Etihad Airways appoints Ray Gammell interim chief executive as boss James Hogan takes off in July

Rebecca Smith
Etihad said it was close to making an announcement about the recruitment of a new group chief exec
Etihad said it was close to making an announcement about the recruitment of a new group chief exec (Source: Etihad)

Etihad Airways has appointed Ray Gammell as interim group chief executive with current boss James Hogan set to spread his wings on 1 July.

The airline said Gammell, the airline's chief people and performance officer, will "assume full management responsibilities from today". He has been a member of the executive leadership since joining the business in 2009.

Etihad is in "the advanced stages" of recruitment for a new group chief executive and said it will make an announcement in the coming weeks.

Read more: TUI tie-up with Etihad nears take-off

There will also be a parallel hand over with Ricky Thirion taking over as chief financial officer, with James Rigney also leaving on 1 July.

Mohamed Mubarak Fadhel Al Mazrouei, chairman of the Etihad board, said: “Ray will now take full management responsibility for the Etihad Aviation Group, ensure a coordinated group approach, and continue to advance the strategic review that was initiated by the board in 2016 to reposition the business for continued development in what we anticipate being a prolonged period of challenges for global aviation.”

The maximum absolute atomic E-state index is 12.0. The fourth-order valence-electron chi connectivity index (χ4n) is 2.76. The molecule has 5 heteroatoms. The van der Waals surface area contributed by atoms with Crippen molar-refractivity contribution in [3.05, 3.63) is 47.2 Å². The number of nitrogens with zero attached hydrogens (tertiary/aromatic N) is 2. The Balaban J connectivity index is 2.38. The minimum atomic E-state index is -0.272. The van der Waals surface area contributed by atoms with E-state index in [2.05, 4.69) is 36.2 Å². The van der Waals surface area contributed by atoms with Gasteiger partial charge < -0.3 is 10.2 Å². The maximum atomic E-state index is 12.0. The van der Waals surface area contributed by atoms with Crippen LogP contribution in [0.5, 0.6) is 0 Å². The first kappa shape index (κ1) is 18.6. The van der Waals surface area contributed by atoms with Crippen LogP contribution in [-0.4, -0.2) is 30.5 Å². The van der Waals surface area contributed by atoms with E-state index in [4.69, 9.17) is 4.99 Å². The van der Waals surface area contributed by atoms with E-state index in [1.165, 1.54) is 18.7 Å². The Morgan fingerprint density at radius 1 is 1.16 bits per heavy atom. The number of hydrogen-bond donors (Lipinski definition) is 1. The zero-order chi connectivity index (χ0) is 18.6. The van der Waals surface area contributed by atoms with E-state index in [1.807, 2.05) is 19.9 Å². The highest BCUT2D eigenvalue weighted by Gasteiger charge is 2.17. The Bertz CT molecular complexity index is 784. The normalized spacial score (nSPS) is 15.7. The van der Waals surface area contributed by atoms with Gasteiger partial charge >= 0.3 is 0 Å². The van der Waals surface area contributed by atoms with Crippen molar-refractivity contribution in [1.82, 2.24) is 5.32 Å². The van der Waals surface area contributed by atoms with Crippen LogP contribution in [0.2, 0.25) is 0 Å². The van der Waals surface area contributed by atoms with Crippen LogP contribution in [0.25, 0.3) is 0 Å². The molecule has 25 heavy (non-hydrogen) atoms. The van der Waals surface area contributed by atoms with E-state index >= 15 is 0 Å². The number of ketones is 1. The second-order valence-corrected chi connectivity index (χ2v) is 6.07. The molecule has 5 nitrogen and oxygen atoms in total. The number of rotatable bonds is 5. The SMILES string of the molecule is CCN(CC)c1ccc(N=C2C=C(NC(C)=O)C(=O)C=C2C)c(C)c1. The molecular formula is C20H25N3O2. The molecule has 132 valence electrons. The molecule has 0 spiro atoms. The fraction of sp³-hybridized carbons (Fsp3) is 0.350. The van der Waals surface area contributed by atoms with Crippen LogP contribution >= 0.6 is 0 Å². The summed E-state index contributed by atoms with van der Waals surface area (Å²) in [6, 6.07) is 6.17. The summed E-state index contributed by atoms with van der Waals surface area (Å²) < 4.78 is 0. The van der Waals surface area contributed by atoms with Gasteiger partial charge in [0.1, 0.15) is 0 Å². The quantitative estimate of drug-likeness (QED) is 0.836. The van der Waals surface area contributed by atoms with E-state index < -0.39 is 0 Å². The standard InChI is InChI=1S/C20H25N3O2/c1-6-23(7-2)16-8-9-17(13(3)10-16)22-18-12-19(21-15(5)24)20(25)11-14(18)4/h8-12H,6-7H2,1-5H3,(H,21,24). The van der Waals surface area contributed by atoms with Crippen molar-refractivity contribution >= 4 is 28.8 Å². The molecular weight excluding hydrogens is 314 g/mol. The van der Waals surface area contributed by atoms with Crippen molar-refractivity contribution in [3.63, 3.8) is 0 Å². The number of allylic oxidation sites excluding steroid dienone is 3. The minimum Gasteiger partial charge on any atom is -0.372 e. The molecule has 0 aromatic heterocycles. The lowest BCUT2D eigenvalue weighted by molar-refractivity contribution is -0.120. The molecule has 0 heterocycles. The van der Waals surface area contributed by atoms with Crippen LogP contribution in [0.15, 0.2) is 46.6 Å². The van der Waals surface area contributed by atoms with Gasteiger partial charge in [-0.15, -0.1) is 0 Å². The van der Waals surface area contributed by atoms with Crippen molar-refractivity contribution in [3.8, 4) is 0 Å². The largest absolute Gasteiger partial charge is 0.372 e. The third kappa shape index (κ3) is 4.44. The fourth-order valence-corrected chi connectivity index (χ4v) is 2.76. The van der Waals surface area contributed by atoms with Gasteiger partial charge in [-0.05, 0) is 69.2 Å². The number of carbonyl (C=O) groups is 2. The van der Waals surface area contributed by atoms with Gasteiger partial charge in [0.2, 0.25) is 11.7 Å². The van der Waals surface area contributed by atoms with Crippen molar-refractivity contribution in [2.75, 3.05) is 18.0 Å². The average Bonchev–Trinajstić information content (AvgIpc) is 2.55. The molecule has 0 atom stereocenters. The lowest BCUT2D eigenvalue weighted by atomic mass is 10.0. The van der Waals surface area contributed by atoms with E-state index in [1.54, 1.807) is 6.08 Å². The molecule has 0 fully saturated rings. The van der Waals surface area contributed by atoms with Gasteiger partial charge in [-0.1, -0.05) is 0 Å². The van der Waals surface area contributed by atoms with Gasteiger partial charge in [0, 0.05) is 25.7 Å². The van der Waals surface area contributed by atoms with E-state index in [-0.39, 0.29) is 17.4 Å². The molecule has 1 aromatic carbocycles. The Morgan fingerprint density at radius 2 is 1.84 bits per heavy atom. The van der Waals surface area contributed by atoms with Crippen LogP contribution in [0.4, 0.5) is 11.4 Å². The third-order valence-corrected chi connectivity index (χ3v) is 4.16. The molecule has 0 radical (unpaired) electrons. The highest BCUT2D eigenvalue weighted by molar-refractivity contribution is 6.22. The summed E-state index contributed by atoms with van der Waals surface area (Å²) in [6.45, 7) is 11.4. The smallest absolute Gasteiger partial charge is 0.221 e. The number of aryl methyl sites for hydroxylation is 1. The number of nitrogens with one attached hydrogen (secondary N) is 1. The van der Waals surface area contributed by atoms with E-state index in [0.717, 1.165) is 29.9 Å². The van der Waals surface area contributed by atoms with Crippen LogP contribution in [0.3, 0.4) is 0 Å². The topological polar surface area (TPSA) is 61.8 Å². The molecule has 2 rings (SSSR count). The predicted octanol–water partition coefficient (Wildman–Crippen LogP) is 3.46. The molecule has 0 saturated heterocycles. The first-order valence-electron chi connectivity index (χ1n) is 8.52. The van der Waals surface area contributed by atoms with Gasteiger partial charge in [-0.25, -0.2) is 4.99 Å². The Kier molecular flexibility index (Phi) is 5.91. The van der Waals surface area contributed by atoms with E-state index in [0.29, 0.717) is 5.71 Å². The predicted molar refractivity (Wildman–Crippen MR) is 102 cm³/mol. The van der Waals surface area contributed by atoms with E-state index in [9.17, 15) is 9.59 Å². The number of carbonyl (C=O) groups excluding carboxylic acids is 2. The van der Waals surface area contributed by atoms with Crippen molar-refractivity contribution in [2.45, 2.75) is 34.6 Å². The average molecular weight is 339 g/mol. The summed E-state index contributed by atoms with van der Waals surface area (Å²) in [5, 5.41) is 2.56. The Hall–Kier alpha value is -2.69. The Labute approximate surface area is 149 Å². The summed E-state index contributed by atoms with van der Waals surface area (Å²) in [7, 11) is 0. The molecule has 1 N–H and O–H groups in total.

Etihad announced president and group chief executive Hogan was leaving the airline back in January, amid the Abu Dhabi government-owned airline's strategic review into the carrier's operations.

Hogan had led Etihad for over a decade.

The news comes after it was announced that Alitalia, which was rescued by Etihad in 2014, has entered administration.

Etihad had invested €1.7bn for a 49 per cent stake in the Italian carrier in 2014 and had pledged investment to help the airline, which had struggled to make a profit, out of difficulty.

Rising competition from the likes of low-cost rivals in Europe, notably Ryanair, has been a headache for the Italian carrier.

While Alitalia adopted a restructuring plan in March that would have unlocked financing for the group, it was rejected by the airline's employees in a vote last month.

Read more: Etihad Airways attempts to save debt ridden Alitalia in deal

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